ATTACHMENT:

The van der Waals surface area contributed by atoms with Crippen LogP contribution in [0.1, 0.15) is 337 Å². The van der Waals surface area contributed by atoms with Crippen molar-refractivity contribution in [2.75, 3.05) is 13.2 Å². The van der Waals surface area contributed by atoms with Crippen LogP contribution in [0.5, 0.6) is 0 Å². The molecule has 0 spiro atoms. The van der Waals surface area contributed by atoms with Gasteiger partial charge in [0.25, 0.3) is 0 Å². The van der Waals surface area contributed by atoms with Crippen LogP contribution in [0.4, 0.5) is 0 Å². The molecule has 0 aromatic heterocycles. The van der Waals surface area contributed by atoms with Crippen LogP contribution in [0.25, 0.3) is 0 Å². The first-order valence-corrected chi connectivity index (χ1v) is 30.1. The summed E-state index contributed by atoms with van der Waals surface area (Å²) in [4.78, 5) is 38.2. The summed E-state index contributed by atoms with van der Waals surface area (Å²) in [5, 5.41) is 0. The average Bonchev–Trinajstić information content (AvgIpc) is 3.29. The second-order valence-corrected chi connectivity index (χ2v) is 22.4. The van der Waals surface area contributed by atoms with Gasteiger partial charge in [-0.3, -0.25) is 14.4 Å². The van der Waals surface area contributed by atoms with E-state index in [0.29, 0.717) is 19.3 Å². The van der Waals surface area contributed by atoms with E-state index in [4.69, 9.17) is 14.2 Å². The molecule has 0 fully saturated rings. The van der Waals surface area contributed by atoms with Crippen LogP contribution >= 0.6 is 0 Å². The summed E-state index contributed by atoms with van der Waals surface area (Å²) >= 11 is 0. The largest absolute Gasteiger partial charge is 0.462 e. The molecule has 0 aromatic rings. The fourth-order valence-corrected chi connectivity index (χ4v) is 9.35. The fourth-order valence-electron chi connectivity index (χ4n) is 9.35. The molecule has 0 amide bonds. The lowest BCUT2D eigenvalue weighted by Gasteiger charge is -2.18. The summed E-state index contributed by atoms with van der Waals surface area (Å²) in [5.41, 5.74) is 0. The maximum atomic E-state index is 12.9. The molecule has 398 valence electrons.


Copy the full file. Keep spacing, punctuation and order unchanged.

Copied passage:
The van der Waals surface area contributed by atoms with Crippen LogP contribution in [0.1, 0.15) is 337 Å². The van der Waals surface area contributed by atoms with Crippen molar-refractivity contribution in [2.75, 3.05) is 13.2 Å². The van der Waals surface area contributed by atoms with Crippen LogP contribution in [0.5, 0.6) is 0 Å². The molecule has 0 spiro atoms. The van der Waals surface area contributed by atoms with Gasteiger partial charge in [0.25, 0.3) is 0 Å². The van der Waals surface area contributed by atoms with Crippen LogP contribution in [0.4, 0.5) is 0 Å². The molecule has 0 aromatic heterocycles. The van der Waals surface area contributed by atoms with Crippen LogP contribution in [0.25, 0.3) is 0 Å². The first-order valence-corrected chi connectivity index (χ1v) is 30.1. The summed E-state index contributed by atoms with van der Waals surface area (Å²) in [4.78, 5) is 38.2. The summed E-state index contributed by atoms with van der Waals surface area (Å²) in [5, 5.41) is 0. The average Bonchev–Trinajstić information content (AvgIpc) is 3.29. The second-order valence-corrected chi connectivity index (χ2v) is 22.4. The van der Waals surface area contributed by atoms with Gasteiger partial charge in [-0.3, -0.25) is 14.4 Å². The van der Waals surface area contributed by atoms with E-state index in [0.29, 0.717) is 19.3 Å². The van der Waals surface area contributed by atoms with E-state index in [4.69, 9.17) is 14.2 Å². The molecule has 0 fully saturated rings. The van der Waals surface area contributed by atoms with Crippen LogP contribution >= 0.6 is 0 Å². The summed E-state index contributed by atoms with van der Waals surface area (Å²) >= 11 is 0. The largest absolute Gasteiger partial charge is 0.462 e. The molecule has 0 aromatic rings. The fourth-order valence-corrected chi connectivity index (χ4v) is 9.35. The fourth-order valence-electron chi connectivity index (χ4n) is 9.35. The molecule has 0 amide bonds. The lowest BCUT2D eigenvalue weighted by Gasteiger charge is -2.18. The summed E-state index contributed by atoms with van der Waals surface area (Å²) in [5.41, 5.74) is 0. The maximum atomic E-state index is 12.9. The molecule has 398 valence electrons.